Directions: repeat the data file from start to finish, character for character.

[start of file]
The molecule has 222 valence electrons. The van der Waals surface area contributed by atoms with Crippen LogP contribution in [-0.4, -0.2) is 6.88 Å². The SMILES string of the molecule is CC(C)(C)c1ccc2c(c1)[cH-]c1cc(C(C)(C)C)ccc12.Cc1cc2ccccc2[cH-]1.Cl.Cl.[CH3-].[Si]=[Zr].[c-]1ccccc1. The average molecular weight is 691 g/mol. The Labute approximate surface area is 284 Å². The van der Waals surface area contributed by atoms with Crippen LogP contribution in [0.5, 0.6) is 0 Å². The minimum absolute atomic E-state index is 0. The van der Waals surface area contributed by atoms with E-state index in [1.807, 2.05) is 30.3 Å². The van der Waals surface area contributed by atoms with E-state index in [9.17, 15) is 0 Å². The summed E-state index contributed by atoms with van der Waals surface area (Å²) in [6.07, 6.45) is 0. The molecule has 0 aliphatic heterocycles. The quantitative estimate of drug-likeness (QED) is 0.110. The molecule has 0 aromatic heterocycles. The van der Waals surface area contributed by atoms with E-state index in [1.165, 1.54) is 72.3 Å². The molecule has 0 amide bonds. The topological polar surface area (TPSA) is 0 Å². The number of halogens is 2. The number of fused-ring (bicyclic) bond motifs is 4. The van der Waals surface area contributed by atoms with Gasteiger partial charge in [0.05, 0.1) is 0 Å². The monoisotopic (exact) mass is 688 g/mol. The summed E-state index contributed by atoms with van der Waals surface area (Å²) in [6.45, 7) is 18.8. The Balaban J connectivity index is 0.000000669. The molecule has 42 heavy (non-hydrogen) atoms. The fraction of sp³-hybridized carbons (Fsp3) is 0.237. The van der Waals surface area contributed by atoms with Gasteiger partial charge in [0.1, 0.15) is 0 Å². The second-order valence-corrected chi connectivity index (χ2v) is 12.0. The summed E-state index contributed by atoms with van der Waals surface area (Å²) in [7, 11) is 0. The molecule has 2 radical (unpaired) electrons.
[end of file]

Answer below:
The molecule has 222 valence electrons. The van der Waals surface area contributed by atoms with Crippen LogP contribution in [-0.4, -0.2) is 6.88 Å². The SMILES string of the molecule is CC(C)(C)c1ccc2c(c1)[cH-]c1cc(C(C)(C)C)ccc12.Cc1cc2ccccc2[cH-]1.Cl.Cl.[CH3-].[Si]=[Zr].[c-]1ccccc1. The average molecular weight is 691 g/mol. The Labute approximate surface area is 284 Å². The van der Waals surface area contributed by atoms with Crippen LogP contribution in [0.5, 0.6) is 0 Å². The minimum absolute atomic E-state index is 0. The van der Waals surface area contributed by atoms with E-state index in [1.807, 2.05) is 30.3 Å². The van der Waals surface area contributed by atoms with E-state index in [9.17, 15) is 0 Å². The summed E-state index contributed by atoms with van der Waals surface area (Å²) in [6.07, 6.45) is 0. The molecule has 0 aliphatic heterocycles. The quantitative estimate of drug-likeness (QED) is 0.110. The molecule has 0 aromatic heterocycles. The van der Waals surface area contributed by atoms with E-state index in [1.165, 1.54) is 72.3 Å². The molecule has 0 amide bonds. The topological polar surface area (TPSA) is 0 Å². The number of halogens is 2. The number of fused-ring (bicyclic) bond motifs is 4. The van der Waals surface area contributed by atoms with Gasteiger partial charge in [0.05, 0.1) is 0 Å². The monoisotopic (exact) mass is 688 g/mol. The summed E-state index contributed by atoms with van der Waals surface area (Å²) in [6.45, 7) is 18.8. The Balaban J connectivity index is 0.000000669. The molecule has 42 heavy (non-hydrogen) atoms. The fraction of sp³-hybridized carbons (Fsp3) is 0.237. The van der Waals surface area contributed by atoms with Gasteiger partial charge in [0.1, 0.15) is 0 Å². The second-order valence-corrected chi connectivity index (χ2v) is 12.0. The summed E-state index contributed by atoms with van der Waals surface area (Å²) in [7, 11) is 0. The molecule has 2 radical (unpaired) electrons.